'05 water bill was meant to promote alternatives

Published October 15, 2007

A recent Times article, "Law lets thirsty areas look far," and subsequent editorial, "Water grab would be theft, pure and simple," brought to my attention what I see as a misunderstanding of the applicability of "local sources first" laws.

As prime sponsor of Senate Bill 444 during the 2005 legislative session, my objective was to confront the water wars that we were experiencing between water-rich and water-poor areas of the state. The bill addressed the necessity of increasing the "water pie" through the development of "alternative water supply" projects.

In addition to providing the necessary mechanisms and matching funds for local governments to develop alternative water supply projects within their jurisdictions, the legislation encouraged partnerships, planning and coordination to avoid these types of battles over this vital resource. The potential for such occurrences, as outlined in the Times editorial, highlights the need to continue the current funding of $60-million, at a minimum, to meet the needs of agriculture, natural systems and public use.

In order to undertake such an endeavor, I encouraged all interested parties to come to the table. What started as a working group of a dozen or so individuals quickly grew to steady participation of 120 members representing public and private interests. Participants included environmental organizations, agriculture interests, water management districts, cities and counties, public utilities, developers and state and federal agencies. This process took almost a year and was publicly noticed and covered by the media. It was my belief that water policy is so fundamental to the quality of life in our great state, that all interested parties needed to be involved in crafting this legislation.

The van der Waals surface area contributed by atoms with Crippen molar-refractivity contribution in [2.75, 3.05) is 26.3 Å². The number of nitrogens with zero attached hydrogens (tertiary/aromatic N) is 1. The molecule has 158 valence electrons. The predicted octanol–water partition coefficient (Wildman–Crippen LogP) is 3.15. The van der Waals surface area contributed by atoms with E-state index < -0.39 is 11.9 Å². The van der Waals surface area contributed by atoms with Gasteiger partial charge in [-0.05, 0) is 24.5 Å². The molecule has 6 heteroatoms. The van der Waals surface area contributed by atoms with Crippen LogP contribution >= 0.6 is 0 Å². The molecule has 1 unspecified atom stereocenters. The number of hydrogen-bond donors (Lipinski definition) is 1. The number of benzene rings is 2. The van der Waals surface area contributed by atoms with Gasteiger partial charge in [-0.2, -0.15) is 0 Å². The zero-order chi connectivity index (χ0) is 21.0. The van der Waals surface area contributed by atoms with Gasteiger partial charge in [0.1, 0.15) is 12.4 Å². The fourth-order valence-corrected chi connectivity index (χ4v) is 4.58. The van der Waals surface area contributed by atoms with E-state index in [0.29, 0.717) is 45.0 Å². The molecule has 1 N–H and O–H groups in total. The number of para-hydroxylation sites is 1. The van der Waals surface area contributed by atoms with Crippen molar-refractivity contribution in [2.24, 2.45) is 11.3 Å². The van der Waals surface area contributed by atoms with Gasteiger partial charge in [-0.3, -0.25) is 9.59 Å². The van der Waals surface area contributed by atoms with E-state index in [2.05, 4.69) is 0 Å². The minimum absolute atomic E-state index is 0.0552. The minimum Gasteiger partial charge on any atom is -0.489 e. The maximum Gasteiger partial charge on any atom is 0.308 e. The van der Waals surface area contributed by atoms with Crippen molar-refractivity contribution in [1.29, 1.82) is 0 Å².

Again, it is important to remember that the point of the legislation was to avoid the adverse effects of competition for the use of traditional water supplies. To that end, the legislation specifically states that alternative water supply projects would not be conducted in a manner that would adversely impact the areas where the water was withdrawn. The clear intent was to offer incentives for the creation of "alternative water supply" to alleviate the temptation to transport water from distant sources. Universally within the work group, the existing "local sources first" policy was our guiding principle.

After reading the recent media coverage, I am concerned about the assertions that the St. Johns River Water Management District may be interpreting the definition of alternative water supply differently than what was legislatively intended. The definition that we created in the 2005 legislation restricted the use of surface water to only those captured during wet-weather flows. This definition refers to water that has been captured and stored specifically as an alternative source for use within the regional planning area.

As a longtime and consistent advocate of the "local sources first" policy, I, along with Sen. Charlie Dean, R-Inverness, have asked the chairman of the Senate Committee on Environmental Preservation and Conservation to request that the St. Johns River Water Management District appear before the committee, of which I am a member, to discuss this issue of pumping water from the Withlacoochee and Lower Ocklawaha rivers.

I welcome the attention and support that the "local sources first" policy is receiving, and I will continue to support that policy as we investigate and review the actions of the St. Johns River Water Management District.

Paula Dockery represents Florida Senate District 15, which includes the eastern half of Hernando County as well as parts of Sumter, Lake, Osceola and Polk counties. Guest columnists write their own views on subjects they choose, which do not necessarily reflect the opinions of this newspaper.